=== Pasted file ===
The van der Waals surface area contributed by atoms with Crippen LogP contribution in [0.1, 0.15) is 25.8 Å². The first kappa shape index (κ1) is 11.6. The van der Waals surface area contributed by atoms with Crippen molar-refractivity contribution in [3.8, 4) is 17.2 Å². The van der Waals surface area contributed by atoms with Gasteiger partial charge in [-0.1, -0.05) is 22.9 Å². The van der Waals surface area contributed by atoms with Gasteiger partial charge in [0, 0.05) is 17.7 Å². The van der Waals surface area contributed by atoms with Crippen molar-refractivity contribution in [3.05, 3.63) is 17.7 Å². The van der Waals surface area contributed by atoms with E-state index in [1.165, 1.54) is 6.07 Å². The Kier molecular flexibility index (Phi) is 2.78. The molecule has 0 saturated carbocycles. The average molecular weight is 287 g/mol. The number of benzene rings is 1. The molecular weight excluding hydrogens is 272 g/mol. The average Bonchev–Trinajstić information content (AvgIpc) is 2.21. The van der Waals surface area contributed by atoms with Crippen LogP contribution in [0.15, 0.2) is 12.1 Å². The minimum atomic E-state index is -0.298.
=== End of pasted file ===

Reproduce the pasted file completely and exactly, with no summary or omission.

The van der Waals surface area contributed by atoms with Crippen LogP contribution in [0.1, 0.15) is 25.8 Å². The first kappa shape index (κ1) is 11.6. The van der Waals surface area contributed by atoms with Crippen molar-refractivity contribution in [3.8, 4) is 17.2 Å². The van der Waals surface area contributed by atoms with Gasteiger partial charge in [-0.1, -0.05) is 22.9 Å². The van der Waals surface area contributed by atoms with Gasteiger partial charge in [0, 0.05) is 17.7 Å². The van der Waals surface area contributed by atoms with Crippen molar-refractivity contribution in [3.05, 3.63) is 17.7 Å². The van der Waals surface area contributed by atoms with E-state index in [1.165, 1.54) is 6.07 Å². The Kier molecular flexibility index (Phi) is 2.78. The molecule has 0 saturated carbocycles. The average molecular weight is 287 g/mol. The number of benzene rings is 1. The molecular weight excluding hydrogens is 272 g/mol. The average Bonchev–Trinajstić information content (AvgIpc) is 2.21. The van der Waals surface area contributed by atoms with Crippen LogP contribution in [0.15, 0.2) is 12.1 Å². The minimum atomic E-state index is -0.298.